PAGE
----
Those Left Behind
When I saw the videos of the violence against African refugees last week in South Tel Aviv, my first thought was about how Israeli civil society would respond effectively.
But my second thought was about the row-house neighborhood I grew up in, in Philadelphia. Back in the ‘70s, “white flight” changed Jewish neighborhoods to African-American in the space of a year or two. Most Jews moved to the suburbs. Some, who couldn’t afford to move, were left behind.
It is often forgotten that the Kahane Chai didn’t begin as a terrorist organization in Israel. It started right here, as the “Jewish Defense League,” a grassroots movement against what it called anti-Semitism in the African-American community. As a teenager, I argued with a friend, whose family was still in the white-flight neighborhood of Logan, and who had joined the JDL after a few incidents of harassment. Full of liberal zeal, I told him that the JDL was racist and un-Jewish. He told me that Jews had to defend themselves, wherever and however they felt themselves under attack.
It wasn’t long before my neighborhood changed too. As the last white family on the block, after my little sister lost her candy money one too many times to kids with their own terrible set of problems, we finally moved to the suburbs.
And so, when I see some of the Israeli residents in south Tel Aviv spewing racist venom on video, I’m ashamed, concerned and determined. We at New Israel Fund must do everything possible to change the situation on the ground. We must act to protect the physical safety of the refugees, to mobilize leaders of the local community to come together to lower the temperature and find solutions, to assist the front-line organizations like Hotline for Migrant Workers and the African Refugee Development Center who work with refugees day in and day out, to organize peaceful response and help the refugees speak for themselves to the media, to the politicians—to Israel.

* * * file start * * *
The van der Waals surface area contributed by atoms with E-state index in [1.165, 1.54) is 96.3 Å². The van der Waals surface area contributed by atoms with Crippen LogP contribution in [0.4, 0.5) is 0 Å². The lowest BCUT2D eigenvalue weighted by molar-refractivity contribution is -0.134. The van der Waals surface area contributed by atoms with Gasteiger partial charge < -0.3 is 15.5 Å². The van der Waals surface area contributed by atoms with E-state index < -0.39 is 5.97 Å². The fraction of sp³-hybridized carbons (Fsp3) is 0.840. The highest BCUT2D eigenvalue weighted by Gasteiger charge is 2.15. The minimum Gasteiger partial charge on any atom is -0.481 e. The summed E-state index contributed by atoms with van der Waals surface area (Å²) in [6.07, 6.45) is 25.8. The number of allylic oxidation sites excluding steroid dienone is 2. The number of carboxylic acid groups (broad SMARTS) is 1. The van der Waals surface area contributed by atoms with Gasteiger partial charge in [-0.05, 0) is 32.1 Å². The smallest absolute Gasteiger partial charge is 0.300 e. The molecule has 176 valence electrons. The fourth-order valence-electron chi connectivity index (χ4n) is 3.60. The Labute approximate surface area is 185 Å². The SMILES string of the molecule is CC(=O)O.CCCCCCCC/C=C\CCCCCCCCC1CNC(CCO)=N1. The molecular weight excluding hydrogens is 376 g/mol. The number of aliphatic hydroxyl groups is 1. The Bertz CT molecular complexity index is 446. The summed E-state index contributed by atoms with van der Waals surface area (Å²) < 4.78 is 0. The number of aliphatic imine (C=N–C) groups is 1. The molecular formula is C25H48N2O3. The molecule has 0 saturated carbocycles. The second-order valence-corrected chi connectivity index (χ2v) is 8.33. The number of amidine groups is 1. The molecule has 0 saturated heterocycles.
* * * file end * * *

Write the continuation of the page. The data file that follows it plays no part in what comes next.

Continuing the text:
But we also need to beware the Israeli version of latte liberalism. We applaud the many leaders, including Prime Minister Netanyahu, who condemned the demagoguery, incitement and violence. We join the many who are horrified and disgusted by the incitement and racism coming from Eli Yishai and Miri Regev and Danny Danon. But as horrifying as the riots and the hateful speech has been, and as difficult as it is to see this happening in a country so many of whose founders were themselves refugees and "infiltrators," simple condemnation doesn’t do justice to the complexity of the situation in south Tel Aviv.
Put the blame where it belongs. For years, the Israeli government has failed to enact a coherent policy with regards to the thousands of refugees fleeing Africa in search of safety and a better life. For years, as neighborhoods in Tel Aviv and other cities have been transformed by this influx, the authorities have let problems fester. As in other developed countries, immigrants who work illegally, usually in low-wage jobs off the books, depress wages for poor Israelis as well. And although the crime rate for Africans is actually below the Israeli average, a walk around south Tel Aviv in the evening makes it easy to understand how veteran Israelis are finding it hard to cope with thousands of newcomers from very different cultures concentrated in one neighborhood.
Israel needs a sensible immigration policy that respects the human rights treaties it has signed and balances the ideal of the Jewish homeland with the Jewish obligation to help the stranger. And we’ll urge government and civil society together to work toward that long-term goal.
In the meantime, we must do, not just say. And we must do it without vilifying those who are themselves victims, while doing everything possible to stop the violence, stop the hatred, refuse to resort to inhumane deportations and prison camps, and build bridges for a shared society with people who are not our own but who often have nowhere else to go. The answers must be values-driven but more practical, and more sensitive to the complexities, than any slogan or easy moralizing can provide.